Over four days all of Tamil Nadu is caught up in celebrating Pongal, the state's harvest festival. From a bonfire to worshipping cattle, it is a throwback to a time when society was agrarian, says A Ganesh Nadar/Rediff.com.
Pongal, the harvest festival of Tamil Nadu, coincides with Makar Sankranti in north India. It is a non-denominational festival, celebrating as it does the harvest, and marks the first day of the Tamil month of 'Thai'.
The festival extends over four days, beginning with Bogi when old stuff is confined to the flames, as on Lohri, symbolising new beginnings, which is what the new harvest represents in an agrarian society.
The second day is Pongal, when people gather around freshly cooked Pongal (a sweet dish that is made of newly-harvested rice and lentils that is specially cooked on the day), shouting out 'Pongalo Pongal!' as the cooked dish rises in the pot (pongal literally means 'to boil over' in Tamil). In the countryside it is still a common sight to find families cooking their Pongal outside the house, in a traditional wood and coal fired stove, while in cities it is largely an indoor affair. Puja is offered to Surya the sun god, after which the Pongal and other delicacies are consumed.
The third day of the festival is Maattu Pongal, which celebrates the cow, a vital part of an agricultural society. Homes with cows wash and worship the animal on this day. In cities you will find milkmen taking their cows out to their customers' house for prayers.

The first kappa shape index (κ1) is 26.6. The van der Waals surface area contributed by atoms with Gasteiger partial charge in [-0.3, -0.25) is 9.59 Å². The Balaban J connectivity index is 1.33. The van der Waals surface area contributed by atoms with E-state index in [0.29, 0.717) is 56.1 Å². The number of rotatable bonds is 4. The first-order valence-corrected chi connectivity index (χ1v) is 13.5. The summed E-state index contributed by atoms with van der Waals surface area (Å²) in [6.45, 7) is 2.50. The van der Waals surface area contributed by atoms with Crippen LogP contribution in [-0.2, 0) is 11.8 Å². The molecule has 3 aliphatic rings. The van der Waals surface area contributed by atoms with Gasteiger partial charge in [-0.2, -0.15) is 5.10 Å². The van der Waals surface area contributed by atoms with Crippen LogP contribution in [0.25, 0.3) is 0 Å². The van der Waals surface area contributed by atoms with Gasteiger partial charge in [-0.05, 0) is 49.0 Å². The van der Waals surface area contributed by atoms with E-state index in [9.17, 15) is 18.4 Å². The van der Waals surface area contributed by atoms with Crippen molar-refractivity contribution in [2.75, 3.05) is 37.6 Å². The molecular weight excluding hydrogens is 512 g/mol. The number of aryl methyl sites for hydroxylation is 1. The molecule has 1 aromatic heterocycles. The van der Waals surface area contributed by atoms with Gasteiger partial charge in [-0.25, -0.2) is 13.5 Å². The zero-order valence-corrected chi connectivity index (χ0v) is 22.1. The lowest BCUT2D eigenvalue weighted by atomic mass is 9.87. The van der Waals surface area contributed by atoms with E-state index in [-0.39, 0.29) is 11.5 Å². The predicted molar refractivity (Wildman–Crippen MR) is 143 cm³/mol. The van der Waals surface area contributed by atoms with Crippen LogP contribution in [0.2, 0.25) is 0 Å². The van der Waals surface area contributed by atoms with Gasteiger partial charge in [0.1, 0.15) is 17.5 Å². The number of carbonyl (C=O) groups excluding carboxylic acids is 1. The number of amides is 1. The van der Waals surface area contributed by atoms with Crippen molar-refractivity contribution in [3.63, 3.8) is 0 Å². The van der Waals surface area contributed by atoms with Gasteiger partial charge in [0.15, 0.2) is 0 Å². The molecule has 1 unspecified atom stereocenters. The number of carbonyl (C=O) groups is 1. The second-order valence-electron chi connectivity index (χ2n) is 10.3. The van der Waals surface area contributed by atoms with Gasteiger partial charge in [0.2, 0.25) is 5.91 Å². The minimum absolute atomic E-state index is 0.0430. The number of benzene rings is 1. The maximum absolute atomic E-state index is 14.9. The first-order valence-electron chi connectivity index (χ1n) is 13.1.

The last day of the festival is Kaanum Pongal, when leftover food from the festival is served on turmeric leaves along with banana, sugarcane and betel nuts. Families also go visiting, or just spend the day outdoors. Marina beach in Chennai, for instance, would be chock-a-block with visitors on this day -- all come to enjoy the pleasant (yes, Chennai does have such days too!) January weather.
The whole idea behind the festival is to thank Mother Nature for her bounty.
Sugarcane is an integral part of Pongal. As the festival approaches, you will find truckloads of cane driving in, and markets are adorned with bundles of it.
Freshly-harvested turmeric is abundantly available during Pongal. The turmeric plant is tied around the Pongal pot, and on the fourth day of the festival, food is served on the leaves.
Apart from sweet Pongal, homes have a rich repast of sambar, vadas, and payasam. Vegetable shops do brisk business ahead of the festival.
All festivals in Tamil Nadu feature the banana, and Pongal is no different with bananas being part of the puja plate.
How can we think of any festival without flowers? Apart from flowers like jasmine which are very popular in the state, stores feature exotic flowers as well.
Kolams, or rangoli in other parts of the country, are an essential part of Tamil households, and more so during Pongal when elaborate and intricate kolams are drawn outside homes to welcome the gods arriving to bless the family.
Many families still continue the practice of cooking Pongal outside the home, usually on a wood-fired stove.
Pongal offerings ready to be offered to the gods first in puja, before the family can have a go at it. Happy Pongal!
Photographs: A Ganesh Nadar/Rediff.com.